Government launches £20m contest for agriculture technology

Written by Sam Trendall on 15 August 2018 in News

UK businesses can bid for backing for projects that use tech to improve how food gets from field to fork

Credit: Fotolia

The government has launched a £20m contest for projects that aim to use technology to improve the efficiency of the agricultural sector and the food supply chain.

The contest opens on Monday and will award funding to projects featuring technology solutions to improve either a single, or multiple parts of the crop- or livestock-farming supply chain. Proposed projects should aim to either “drive productivity and improve environmental outcomes” in existing farming production systems, or “develop new, highly efficient, high-value production systems that maximise productivity and improve environmental performance”.

Such productivity gains could be achieved by “combining digital technologies and engineering solutions with biological, environment or social science”, the government said, or by “developing technologies and systems that connect farms and supply chains”. Projects could also propose ways of “transferring an innovative technology from another sector into agriculture”.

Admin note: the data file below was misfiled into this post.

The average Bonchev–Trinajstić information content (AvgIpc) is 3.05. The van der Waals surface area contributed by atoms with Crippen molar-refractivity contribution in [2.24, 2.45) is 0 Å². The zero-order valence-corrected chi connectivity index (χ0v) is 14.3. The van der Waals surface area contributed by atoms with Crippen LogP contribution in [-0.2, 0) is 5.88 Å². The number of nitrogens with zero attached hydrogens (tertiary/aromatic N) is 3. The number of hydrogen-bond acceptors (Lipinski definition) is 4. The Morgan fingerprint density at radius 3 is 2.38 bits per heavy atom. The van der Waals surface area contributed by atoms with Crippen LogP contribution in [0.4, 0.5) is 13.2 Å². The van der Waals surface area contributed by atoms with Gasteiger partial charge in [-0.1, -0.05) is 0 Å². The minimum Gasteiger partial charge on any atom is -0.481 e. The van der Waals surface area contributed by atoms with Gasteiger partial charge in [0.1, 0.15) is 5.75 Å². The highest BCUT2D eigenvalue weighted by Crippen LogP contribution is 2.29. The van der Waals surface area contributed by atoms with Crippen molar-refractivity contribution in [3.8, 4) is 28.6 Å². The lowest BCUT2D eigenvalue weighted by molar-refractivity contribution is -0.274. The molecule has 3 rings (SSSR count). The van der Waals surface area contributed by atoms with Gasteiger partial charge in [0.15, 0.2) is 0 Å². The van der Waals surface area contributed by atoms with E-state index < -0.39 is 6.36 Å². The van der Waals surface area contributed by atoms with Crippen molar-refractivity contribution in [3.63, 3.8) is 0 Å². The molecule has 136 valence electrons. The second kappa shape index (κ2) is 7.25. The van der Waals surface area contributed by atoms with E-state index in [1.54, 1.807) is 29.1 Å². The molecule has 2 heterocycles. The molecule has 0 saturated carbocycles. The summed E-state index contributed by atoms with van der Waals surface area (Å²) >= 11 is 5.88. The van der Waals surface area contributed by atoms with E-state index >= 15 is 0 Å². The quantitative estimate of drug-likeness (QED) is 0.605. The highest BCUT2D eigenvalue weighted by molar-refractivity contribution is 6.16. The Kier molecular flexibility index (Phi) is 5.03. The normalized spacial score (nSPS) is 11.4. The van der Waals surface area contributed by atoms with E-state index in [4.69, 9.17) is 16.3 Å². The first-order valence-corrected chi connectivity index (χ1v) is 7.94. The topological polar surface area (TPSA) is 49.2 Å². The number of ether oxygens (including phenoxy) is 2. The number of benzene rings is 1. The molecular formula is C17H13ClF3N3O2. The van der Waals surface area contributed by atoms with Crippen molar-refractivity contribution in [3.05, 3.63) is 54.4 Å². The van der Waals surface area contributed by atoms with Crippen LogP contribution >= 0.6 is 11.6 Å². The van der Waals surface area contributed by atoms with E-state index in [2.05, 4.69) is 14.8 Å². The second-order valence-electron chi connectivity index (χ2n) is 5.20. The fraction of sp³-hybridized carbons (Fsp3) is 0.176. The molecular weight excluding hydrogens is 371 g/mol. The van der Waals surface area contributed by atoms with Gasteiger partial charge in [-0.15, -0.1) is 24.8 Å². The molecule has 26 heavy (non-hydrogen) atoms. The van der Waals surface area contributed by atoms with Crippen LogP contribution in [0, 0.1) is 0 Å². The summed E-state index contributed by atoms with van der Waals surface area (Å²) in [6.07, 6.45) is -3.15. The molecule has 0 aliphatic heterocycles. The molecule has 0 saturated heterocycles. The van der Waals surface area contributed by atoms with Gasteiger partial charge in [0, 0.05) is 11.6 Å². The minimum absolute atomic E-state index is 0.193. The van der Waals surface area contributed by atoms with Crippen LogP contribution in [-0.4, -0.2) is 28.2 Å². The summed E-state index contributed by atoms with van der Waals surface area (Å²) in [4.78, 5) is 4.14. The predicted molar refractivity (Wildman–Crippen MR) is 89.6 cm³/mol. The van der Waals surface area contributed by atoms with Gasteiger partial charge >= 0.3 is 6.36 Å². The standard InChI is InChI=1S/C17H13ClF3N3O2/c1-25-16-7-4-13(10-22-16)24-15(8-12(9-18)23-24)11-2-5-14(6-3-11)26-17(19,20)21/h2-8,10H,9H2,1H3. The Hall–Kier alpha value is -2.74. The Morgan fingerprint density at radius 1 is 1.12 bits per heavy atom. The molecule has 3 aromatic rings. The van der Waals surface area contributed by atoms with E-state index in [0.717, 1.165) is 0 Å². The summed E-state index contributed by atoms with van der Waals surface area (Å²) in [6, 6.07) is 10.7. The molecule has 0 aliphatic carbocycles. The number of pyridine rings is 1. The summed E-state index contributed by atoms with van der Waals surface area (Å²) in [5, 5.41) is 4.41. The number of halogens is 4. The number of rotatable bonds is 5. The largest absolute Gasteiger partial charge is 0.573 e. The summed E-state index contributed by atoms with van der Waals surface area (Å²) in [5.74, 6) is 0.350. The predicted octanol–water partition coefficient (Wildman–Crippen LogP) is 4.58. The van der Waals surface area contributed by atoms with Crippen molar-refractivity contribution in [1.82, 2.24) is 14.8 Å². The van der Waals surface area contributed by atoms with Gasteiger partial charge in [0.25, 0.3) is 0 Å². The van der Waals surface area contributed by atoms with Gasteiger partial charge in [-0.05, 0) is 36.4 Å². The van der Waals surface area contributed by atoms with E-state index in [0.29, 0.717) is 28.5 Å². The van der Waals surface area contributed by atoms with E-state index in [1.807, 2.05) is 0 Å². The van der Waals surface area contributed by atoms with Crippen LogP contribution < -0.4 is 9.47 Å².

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UK businesses can bid to receive funding equivalent to as much as 70% of their expected project costs, up to a total of £2m for initiatives focused on a single part of the supply chain, and £5m for solutions targeting multiple areas. Funding for projects costing less than £100,000 will be exclusively available to SMEs.

To secure funding, projects require “a clear route to market” and must have an “optimised prototype that can be demonstrated within the production system or supply chain”. Bidders need to be able to commence work by April 2019, and projects can last up to 36 months.

The £20m funding pot is drawn from the government’s Industrial Strategy Challenge Fund, and will be provided by UK Research and Innovation, a collective of nine public research councils. Awards will be delivered by Innovate UK.

Potential bidders are invited to attend a webinar on 27 August and an event in Birmingham two days later. Applications for funding are open until 24 October.

About the author

Sam Trendall is editor of PublicTechnology


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